FCC Sonoma is alive and well! During the pandemic, we are finding ways to worship God, to care for and support one another, to pursue new ideas and grow spiritually, to seek justice and serve those in need, and to advocate for the care of the earth. Click here for information about Zoom worship services, sermons and music on YouTube, weekly newsletters, and ways that you can be involved in the ongoing life of FCC Sonoma.

We laugh freely and rejoice in the wonder of God’s love and care, while investing our energy, our courage, and our creativity in building a world of justice and equal opportunity for all.


We affirm our high calling to care for all creation and to seek justice for the oppressed, ever-conscious of the socioeconomic dimensions of climate change and ecological disruption and its effects on global inequality.

We are spiritual seekers who embrace Jesus’ message of love and compassion, and often find ourselves more comfortable with questions than answers. We value science, culture, and the wisdom of other religious traditions.

In the spirit of love, we welcome people of every age, economic status, ethnicity, physical ability, nationality, race, religious background, and sexual orientation to participate fully in all aspects of our church’s life and ministry.



Rev. Dr. Curran Reichert

on sabbatical through August 15, 2022

Rev. Tim Boeve

August 7, 2022


Dear FCC Community,

Perhaps you saw the news about the death of Bill Russell, a legend on the basketball court for both the University of San Francisco Dons and the Boston Celtics in the National Basketball Association. In case the news passed you by, Russell died this past Sunday (July 31) at the age of 88. When I was a kid, I used to love watching Russell and his Celtic teammates square off against Wilt Chamberland and the Philadelphia 76ers, even though I was a Detroit Pistons fan, with not much to cheer about from my team during those days.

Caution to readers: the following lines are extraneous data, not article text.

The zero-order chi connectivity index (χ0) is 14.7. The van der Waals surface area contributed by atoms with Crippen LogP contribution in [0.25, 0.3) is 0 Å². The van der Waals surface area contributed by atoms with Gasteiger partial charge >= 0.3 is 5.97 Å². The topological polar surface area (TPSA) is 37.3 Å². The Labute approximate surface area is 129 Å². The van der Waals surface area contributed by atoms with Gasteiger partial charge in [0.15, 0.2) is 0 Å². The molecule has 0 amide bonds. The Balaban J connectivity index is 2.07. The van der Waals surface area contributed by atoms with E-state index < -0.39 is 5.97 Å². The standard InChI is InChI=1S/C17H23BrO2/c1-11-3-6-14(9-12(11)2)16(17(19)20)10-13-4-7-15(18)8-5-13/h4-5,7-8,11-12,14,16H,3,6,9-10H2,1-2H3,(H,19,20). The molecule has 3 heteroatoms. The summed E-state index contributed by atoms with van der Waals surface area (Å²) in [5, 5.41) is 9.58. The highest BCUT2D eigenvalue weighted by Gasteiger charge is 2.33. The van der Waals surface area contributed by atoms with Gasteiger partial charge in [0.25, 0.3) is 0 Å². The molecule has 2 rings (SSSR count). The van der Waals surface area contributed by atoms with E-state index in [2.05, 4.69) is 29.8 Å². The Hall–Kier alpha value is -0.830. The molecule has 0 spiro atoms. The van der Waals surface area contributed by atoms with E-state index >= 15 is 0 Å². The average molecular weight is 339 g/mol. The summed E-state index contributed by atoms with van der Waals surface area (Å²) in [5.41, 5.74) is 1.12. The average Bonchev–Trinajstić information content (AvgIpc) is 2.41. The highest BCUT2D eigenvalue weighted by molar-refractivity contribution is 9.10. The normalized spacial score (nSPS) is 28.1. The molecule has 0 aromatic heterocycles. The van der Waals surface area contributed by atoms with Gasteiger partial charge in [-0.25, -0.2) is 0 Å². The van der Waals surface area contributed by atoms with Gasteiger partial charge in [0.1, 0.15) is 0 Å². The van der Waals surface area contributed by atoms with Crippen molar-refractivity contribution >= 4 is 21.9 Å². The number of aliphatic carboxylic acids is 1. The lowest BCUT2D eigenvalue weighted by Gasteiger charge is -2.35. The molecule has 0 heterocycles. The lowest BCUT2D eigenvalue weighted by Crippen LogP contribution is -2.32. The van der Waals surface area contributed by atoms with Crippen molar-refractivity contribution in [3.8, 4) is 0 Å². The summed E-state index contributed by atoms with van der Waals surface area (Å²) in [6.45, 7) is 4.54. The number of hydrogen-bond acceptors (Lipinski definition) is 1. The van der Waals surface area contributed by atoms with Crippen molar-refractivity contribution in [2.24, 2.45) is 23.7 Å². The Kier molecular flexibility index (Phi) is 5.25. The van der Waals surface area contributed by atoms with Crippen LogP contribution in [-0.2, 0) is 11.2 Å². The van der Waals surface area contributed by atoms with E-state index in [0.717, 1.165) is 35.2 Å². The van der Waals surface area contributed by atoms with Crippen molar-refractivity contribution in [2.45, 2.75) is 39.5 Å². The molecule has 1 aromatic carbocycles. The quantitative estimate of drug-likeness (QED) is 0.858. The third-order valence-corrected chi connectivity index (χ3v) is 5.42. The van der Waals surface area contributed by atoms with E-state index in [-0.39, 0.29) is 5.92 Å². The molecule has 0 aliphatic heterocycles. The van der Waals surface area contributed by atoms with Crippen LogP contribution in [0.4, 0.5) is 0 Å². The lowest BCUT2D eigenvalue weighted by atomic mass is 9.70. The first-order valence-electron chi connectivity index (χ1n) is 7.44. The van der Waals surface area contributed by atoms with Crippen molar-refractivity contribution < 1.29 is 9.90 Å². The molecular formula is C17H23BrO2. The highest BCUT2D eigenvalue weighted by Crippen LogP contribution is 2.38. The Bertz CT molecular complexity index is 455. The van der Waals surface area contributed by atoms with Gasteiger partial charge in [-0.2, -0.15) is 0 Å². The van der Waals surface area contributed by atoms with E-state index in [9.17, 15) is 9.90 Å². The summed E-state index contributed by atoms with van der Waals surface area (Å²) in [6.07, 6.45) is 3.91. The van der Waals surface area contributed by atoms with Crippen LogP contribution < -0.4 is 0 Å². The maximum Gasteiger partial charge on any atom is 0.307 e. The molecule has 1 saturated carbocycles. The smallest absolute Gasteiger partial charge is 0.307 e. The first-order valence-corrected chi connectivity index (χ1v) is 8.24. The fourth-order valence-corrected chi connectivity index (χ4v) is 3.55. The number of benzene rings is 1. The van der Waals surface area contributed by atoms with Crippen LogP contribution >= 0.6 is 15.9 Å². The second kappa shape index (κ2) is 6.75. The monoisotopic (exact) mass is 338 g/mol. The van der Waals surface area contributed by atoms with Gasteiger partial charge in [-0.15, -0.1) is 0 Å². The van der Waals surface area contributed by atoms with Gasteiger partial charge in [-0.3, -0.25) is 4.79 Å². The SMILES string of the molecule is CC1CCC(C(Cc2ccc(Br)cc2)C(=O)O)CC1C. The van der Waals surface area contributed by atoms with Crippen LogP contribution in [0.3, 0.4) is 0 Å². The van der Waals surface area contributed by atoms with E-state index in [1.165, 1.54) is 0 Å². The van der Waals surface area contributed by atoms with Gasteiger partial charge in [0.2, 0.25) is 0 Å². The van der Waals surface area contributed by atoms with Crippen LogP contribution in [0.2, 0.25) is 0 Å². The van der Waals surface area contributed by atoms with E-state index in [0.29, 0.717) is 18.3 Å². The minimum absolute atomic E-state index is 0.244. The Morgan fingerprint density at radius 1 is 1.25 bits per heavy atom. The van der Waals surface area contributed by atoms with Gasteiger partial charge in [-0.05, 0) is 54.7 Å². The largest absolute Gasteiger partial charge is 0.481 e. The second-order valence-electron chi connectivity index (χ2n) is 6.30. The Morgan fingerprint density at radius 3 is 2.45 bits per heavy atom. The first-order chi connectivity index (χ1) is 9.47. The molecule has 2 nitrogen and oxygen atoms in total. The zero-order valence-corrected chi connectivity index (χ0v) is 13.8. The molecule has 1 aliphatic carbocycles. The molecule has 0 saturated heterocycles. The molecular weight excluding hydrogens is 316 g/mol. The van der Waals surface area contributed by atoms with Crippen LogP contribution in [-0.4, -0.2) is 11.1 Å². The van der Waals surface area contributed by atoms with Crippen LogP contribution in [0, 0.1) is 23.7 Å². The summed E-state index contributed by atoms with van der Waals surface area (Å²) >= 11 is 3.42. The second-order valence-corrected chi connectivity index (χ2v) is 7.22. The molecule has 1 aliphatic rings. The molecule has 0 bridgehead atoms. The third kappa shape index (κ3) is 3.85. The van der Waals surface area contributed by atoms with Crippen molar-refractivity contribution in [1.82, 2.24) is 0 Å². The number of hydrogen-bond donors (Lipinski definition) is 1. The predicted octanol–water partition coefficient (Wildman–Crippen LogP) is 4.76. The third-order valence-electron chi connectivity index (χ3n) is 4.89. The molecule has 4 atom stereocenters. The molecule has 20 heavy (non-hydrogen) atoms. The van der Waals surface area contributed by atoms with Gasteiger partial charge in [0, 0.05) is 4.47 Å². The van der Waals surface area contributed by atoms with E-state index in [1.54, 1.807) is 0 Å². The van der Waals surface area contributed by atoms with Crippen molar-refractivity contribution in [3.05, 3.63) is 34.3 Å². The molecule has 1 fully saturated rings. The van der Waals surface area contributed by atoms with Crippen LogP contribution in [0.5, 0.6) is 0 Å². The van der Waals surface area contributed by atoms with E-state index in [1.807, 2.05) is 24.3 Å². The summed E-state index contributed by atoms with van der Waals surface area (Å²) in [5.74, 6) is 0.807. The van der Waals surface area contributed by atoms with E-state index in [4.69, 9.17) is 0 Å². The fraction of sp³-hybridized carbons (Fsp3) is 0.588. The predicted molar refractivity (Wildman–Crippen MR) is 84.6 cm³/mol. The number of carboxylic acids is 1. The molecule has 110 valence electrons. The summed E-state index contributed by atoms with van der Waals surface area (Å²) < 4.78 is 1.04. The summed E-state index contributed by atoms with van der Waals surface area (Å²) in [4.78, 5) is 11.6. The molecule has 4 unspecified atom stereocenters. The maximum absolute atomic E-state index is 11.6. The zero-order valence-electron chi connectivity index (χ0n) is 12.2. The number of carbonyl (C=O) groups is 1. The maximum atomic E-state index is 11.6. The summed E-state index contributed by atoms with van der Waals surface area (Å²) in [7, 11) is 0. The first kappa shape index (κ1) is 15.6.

Even though I was too young to know about the kind of man Russell was off the court, I could see just by watching him play that he was an unselfish team player, not concerned with anything other than helping his team win, which they did, a lot—11 championships in 13 years—with Russell as their center and then as player coach in his last two seasons with the Celtics. He was the first black NBA coach.

Russell played in the era of professional sports when players usually stayed with the same club for their entire careers, so kids like me really got to cherish our home team sports heroes. Athletes like Russell, however, commanded respect and admiration from spectators no matter their home club. Reading about his accomplishments, both on and off the court, only served to further endear him to my memory. I recalled when he received the Presidential Medal of Freedom from Barack Obama but hadn’t been keenly aware of Russell’s support for the rights of African Americans in the early days of the civil rights movement.

When individuals like Russell excel in their chosen endeavor, achieve wide-spread fame, and then use their influence in service of a cause beyond his or herself, the movement toward justice is super-charged, so to speak. (Billie Jean King the female tennis legend and her championing of gender equality in sports and later of LGBTQ+ rights comes quickly to mind.) May the death of Russell serve not only as a moment to honor his life, wish his family well, and feel grateful for his contribution, but also stir up courage and conscious action for doing good work in others whose God-given talent and personal hard work thrust them into public awareness.  

Rev. Tim

FCC Sonoma

this Week

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